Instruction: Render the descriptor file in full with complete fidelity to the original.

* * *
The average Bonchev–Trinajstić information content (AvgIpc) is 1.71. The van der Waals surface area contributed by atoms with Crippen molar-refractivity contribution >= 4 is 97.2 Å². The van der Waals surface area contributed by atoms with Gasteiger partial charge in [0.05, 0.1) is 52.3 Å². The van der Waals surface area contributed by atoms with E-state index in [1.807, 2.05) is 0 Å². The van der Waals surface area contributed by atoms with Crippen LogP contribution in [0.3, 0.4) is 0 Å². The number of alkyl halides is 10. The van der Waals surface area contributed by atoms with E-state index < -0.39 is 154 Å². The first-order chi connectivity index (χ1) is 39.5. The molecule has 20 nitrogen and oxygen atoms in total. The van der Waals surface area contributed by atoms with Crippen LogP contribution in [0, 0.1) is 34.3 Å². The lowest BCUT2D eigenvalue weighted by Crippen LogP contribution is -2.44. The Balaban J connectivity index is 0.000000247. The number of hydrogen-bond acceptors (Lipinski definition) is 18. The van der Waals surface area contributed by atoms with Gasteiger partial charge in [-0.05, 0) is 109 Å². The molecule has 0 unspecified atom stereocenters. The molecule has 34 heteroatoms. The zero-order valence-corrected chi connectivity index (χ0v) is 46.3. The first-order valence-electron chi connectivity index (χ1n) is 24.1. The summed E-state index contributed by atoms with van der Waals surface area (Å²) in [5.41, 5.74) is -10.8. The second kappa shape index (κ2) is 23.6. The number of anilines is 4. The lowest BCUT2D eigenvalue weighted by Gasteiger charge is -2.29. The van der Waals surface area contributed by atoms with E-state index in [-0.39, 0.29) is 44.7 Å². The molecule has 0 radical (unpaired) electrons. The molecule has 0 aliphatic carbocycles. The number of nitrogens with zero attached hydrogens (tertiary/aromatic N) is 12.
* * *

The average Bonchev–Trinajstić information content (AvgIpc) is 1.71. The van der Waals surface area contributed by atoms with Crippen molar-refractivity contribution >= 4 is 97.2 Å². The van der Waals surface area contributed by atoms with Gasteiger partial charge in [0.05, 0.1) is 52.3 Å². The van der Waals surface area contributed by atoms with E-state index in [1.807, 2.05) is 0 Å². The van der Waals surface area contributed by atoms with Crippen LogP contribution in [0.3, 0.4) is 0 Å². The number of alkyl halides is 10. The van der Waals surface area contributed by atoms with E-state index < -0.39 is 154 Å². The first-order chi connectivity index (χ1) is 39.5. The molecule has 20 nitrogen and oxygen atoms in total. The van der Waals surface area contributed by atoms with Crippen LogP contribution in [0, 0.1) is 34.3 Å². The lowest BCUT2D eigenvalue weighted by Crippen LogP contribution is -2.44. The Balaban J connectivity index is 0.000000247. The number of hydrogen-bond acceptors (Lipinski definition) is 18. The van der Waals surface area contributed by atoms with Gasteiger partial charge in [-0.05, 0) is 109 Å². The molecule has 0 unspecified atom stereocenters. The molecule has 34 heteroatoms. The zero-order valence-corrected chi connectivity index (χ0v) is 46.3. The first-order valence-electron chi connectivity index (χ1n) is 24.1. The summed E-state index contributed by atoms with van der Waals surface area (Å²) in [5.41, 5.74) is -10.8. The second kappa shape index (κ2) is 23.6. The number of anilines is 4. The lowest BCUT2D eigenvalue weighted by Gasteiger charge is -2.29. The van der Waals surface area contributed by atoms with E-state index in [-0.39, 0.29) is 44.7 Å². The molecule has 0 radical (unpaired) electrons. The molecule has 0 aliphatic carbocycles. The number of nitrogens with zero attached hydrogens (tertiary/aromatic N) is 12.